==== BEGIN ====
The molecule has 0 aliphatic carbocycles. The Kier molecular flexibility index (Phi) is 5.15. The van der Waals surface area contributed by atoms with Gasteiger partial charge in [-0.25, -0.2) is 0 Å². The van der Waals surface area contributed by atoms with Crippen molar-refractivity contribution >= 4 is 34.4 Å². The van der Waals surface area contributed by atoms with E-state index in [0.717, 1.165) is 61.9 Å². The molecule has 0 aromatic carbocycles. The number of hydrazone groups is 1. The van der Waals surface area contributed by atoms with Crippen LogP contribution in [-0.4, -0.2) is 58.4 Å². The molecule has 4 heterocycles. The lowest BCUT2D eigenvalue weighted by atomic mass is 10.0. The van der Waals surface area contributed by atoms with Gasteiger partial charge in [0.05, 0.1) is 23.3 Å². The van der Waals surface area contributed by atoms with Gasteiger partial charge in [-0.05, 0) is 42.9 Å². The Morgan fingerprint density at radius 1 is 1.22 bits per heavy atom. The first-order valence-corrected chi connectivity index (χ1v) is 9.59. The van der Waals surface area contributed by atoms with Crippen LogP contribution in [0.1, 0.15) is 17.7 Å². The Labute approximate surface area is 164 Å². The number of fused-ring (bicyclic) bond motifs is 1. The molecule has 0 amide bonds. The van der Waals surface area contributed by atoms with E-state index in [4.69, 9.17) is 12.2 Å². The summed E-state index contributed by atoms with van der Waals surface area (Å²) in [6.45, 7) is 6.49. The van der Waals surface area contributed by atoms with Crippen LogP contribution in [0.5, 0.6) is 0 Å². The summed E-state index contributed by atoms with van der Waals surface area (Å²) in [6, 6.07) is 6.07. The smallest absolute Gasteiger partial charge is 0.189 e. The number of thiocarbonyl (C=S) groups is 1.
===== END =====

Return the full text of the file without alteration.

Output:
The molecule has 0 aliphatic carbocycles. The Kier molecular flexibility index (Phi) is 5.15. The van der Waals surface area contributed by atoms with Gasteiger partial charge in [-0.25, -0.2) is 0 Å². The van der Waals surface area contributed by atoms with Crippen molar-refractivity contribution >= 4 is 34.4 Å². The van der Waals surface area contributed by atoms with E-state index in [0.717, 1.165) is 61.9 Å². The molecule has 0 aromatic carbocycles. The number of hydrazone groups is 1. The van der Waals surface area contributed by atoms with Crippen LogP contribution in [-0.4, -0.2) is 58.4 Å². The molecule has 4 heterocycles. The lowest BCUT2D eigenvalue weighted by atomic mass is 10.0. The van der Waals surface area contributed by atoms with Gasteiger partial charge in [0.05, 0.1) is 23.3 Å². The van der Waals surface area contributed by atoms with Gasteiger partial charge in [-0.05, 0) is 42.9 Å². The Morgan fingerprint density at radius 1 is 1.22 bits per heavy atom. The first-order valence-corrected chi connectivity index (χ1v) is 9.59. The van der Waals surface area contributed by atoms with Crippen LogP contribution in [0.1, 0.15) is 17.7 Å². The Labute approximate surface area is 164 Å². The number of fused-ring (bicyclic) bond motifs is 1. The molecule has 0 amide bonds. The van der Waals surface area contributed by atoms with E-state index in [4.69, 9.17) is 12.2 Å². The summed E-state index contributed by atoms with van der Waals surface area (Å²) in [6.45, 7) is 6.49. The van der Waals surface area contributed by atoms with Crippen LogP contribution in [0.5, 0.6) is 0 Å². The summed E-state index contributed by atoms with van der Waals surface area (Å²) in [6, 6.07) is 6.07. The smallest absolute Gasteiger partial charge is 0.189 e. The number of thiocarbonyl (C=S) groups is 1.